Participation of Leukemia Cells in Immune Responses

Part of the Recent Results in Cancer Research / Fortschritte der Krebsforschung / Progrès dans les recherches sur le cancer book series (RECENTCANCER, volume 56)


Many tumors preserve morphological and also functional characteristics of the tissue they have originated from, e.g., they may secrete mucus, bile or milk, form bone or cartilage, grow hairs, accumulate pigment, generate action potentials, respond to hormonal stimuli, etc. This also applies to leukemia cells in that the existing classification of leukemias is based on morphological resemblances between malignant and normal cells, and that recent technical and conceptual progress permits further subclassification on the basis of the presence or absence of special markers, such as the surface immunoglobulins, receptors for antigen, Fc fragment of immunoglobulin, or complement, T-antigens, etc. (15). It has also been shown that leukemia cells share several functional properties with their normal counterparts, such as phagocytosis, Chemotaxis, secretion and release of lysozyme, immunoglobulin and interferon, growth in colonies (in vivo or in vitro), and recirculation from blood to lymph (2, 7, 8, 9, 17, 18, 19, 20, 23). The ability of transfusions of leukocytes obtained from donors with chronic myeloid leukemia to combat septicemia (10) is evidently due to the fact that these cells phagocytose, respond to chemotactic stimuli, and kill bacteria by lysozyme or otherwise.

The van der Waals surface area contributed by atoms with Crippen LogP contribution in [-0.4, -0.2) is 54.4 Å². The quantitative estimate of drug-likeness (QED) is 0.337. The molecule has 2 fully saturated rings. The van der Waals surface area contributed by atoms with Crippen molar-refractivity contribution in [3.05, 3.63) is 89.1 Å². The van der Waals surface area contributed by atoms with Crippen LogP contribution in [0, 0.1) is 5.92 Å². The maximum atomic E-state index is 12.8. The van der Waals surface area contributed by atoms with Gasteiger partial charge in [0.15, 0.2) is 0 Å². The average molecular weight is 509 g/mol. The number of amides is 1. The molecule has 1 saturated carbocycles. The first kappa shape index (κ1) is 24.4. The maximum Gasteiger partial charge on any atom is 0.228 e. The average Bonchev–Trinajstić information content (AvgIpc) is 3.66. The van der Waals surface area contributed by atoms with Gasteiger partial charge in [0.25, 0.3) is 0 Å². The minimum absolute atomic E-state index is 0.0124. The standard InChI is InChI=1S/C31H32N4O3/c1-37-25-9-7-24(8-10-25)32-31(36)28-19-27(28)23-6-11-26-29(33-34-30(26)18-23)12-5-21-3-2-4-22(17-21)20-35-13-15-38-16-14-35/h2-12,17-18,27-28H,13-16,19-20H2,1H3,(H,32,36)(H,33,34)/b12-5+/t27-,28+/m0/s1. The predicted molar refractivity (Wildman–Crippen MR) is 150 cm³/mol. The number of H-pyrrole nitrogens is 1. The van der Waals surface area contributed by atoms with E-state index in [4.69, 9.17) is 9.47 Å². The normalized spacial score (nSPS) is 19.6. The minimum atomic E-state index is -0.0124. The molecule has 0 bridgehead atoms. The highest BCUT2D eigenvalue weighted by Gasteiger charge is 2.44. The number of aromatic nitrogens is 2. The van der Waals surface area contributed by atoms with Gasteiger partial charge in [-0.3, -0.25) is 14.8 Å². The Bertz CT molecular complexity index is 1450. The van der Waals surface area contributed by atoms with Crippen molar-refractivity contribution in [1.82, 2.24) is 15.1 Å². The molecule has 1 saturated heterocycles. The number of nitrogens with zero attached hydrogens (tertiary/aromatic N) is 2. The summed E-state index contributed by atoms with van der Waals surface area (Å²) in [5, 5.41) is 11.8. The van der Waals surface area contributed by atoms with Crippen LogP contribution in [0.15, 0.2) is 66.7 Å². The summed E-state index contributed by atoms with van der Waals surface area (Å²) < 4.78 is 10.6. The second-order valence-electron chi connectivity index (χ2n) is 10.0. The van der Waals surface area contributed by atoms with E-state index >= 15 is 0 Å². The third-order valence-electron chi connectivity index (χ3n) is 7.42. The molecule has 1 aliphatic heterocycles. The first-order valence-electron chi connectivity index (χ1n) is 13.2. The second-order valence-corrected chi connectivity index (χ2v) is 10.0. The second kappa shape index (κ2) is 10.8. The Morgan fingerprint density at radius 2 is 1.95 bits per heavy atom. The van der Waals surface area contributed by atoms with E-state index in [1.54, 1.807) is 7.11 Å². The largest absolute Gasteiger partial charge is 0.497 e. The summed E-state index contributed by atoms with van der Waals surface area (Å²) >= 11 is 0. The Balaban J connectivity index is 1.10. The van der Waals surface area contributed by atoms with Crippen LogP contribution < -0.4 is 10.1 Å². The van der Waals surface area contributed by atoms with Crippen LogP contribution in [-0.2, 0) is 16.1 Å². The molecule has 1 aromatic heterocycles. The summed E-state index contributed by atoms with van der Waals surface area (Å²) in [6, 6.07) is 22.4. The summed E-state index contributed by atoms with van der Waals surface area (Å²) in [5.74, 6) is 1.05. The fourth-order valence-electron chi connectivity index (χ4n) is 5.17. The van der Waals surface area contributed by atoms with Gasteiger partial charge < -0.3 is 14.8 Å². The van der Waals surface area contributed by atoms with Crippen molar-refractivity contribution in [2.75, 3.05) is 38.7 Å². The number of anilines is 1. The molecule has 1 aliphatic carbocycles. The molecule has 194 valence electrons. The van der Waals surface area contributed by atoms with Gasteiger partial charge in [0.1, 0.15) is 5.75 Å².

Leukemia Cell Chronic Lymphocytic Leukemia Chronic Myeloid Leukemia Lymphoid Leukemia Hemopoietic Tissue 
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© Springer-Verlag Berlin · Heidelberg 1976

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